Co-directed (with Dean Stockwell) the feature, "Human Highway," an anti-nuke comedy in which he also acted
1985:
Appeared at the Live Aid concert in Philadelphia, collaborating with Crosby, Stills and Nash
1987:
Reunited with Crazy Horse for the subsequent year-long tour and album, <i>Life</i>
1987:
Portrayed Westy, a cycle shop owner in "'68"
1987:
Had a cameo as a truck driver in "Made in Heaven"
1988:
Reunited with Crosby, Stills and Nash for the album, <i>American Dream</i>
1989:
Released the single "Rockin' in the Free World" from the album, <i>Freedom</i>
1990:
Played non-rocking role of Rick in "Love at Large"
1990:
Reunited with Crazy Horse, recording the platinum-selling album, <i>Ragged Glory</i>
1993:
Wrote and performed the title track for Jonathan Demme's "Philadelphia"; received an Oscar nomination
1995:
Collaborated with Pearl Jam on the live-in-the-studio album, <i>Mirror Ball</i> and a tour of Europe
1996:
Cast as Boar Man, one of the beast-people resulting from gene-splicing, in John Frankenheimer's "The Island of Dr. Moreau"
1996:
Provided soundtrack for Jim Jarmusch's "Dead Man"
1997:
Released the album, <i>Year of the Horse</i>; also appeared in the Jim Jarmusch directed concert documentary of same name about Neil and the band
2000:
Toured the United States and Canada with Crosby, Stills and Nash for "Looking Forward"
2002:
Released the rock opera, "Greendale," with Crazy Horse members Billy Talbot and Ralph Molina; the project also resulted in a movie written and directed by Neil Young using his 'Bernard Shakey' pseudonym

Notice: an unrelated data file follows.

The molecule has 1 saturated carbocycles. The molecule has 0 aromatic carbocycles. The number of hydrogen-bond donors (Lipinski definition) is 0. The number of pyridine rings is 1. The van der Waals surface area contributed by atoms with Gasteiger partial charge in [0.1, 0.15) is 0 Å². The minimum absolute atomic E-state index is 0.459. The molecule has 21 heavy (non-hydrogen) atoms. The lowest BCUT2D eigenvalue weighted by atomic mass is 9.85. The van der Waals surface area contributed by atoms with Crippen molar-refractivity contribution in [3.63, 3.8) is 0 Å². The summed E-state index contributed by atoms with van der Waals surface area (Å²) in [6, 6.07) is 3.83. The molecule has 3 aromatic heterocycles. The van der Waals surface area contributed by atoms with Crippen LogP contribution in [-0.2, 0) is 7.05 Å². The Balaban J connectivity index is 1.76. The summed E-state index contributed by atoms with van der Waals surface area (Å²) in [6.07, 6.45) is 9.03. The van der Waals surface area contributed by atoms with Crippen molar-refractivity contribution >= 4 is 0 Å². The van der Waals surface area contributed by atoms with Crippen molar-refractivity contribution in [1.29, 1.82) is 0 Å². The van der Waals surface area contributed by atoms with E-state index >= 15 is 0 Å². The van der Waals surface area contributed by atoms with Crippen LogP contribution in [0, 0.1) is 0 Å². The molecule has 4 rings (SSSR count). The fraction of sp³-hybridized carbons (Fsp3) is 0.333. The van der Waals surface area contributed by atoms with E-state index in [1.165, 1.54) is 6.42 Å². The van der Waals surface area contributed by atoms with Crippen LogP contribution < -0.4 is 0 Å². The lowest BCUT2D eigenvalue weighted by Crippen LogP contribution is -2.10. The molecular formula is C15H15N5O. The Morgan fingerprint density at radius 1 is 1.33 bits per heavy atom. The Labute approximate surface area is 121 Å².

2005:
Wrote and recorded the album, <i>Prairie Wind,</i> in Nashville; earned two Grammy nominations
2006:
The live premiere of <i>Prairie Wind</i> in Nashville was immortalized by filmmaker Jonathan Demme in the film, "Neil Young: Heart of Gold"
2006:
Released the album, <i>Living With War</i>; reunited with Crosby, Stills, Nash & Young for the supporting "Freedom Of Speech Tour '06"; Young directed "CSNY Déjà Vu," a concert film of the tour
2009:
Released the album, <i>Fork in the Road</i>; earned a Grammy nomination for the title track
2010:
Earned three Grammy nominations for the album, <i>Le Noise</i>, including Best Rock Album
VIEW ALL MILESTONES

Notes

Neil Young recorded ten times for Atlantic Records, six times with Buffalo Springfield and four times with Crosby, Stills, Nash and Young. As a part of CSN&Y, he performed on "Woodstock" (1970, Cotillion).

About the time of his first collaboration with Crazy Horse, "Everybody Knows This Is Nowhere", Young acquired a black 1956 Les Paul guitar which he still uses today. His name for it: 'Ol' black'.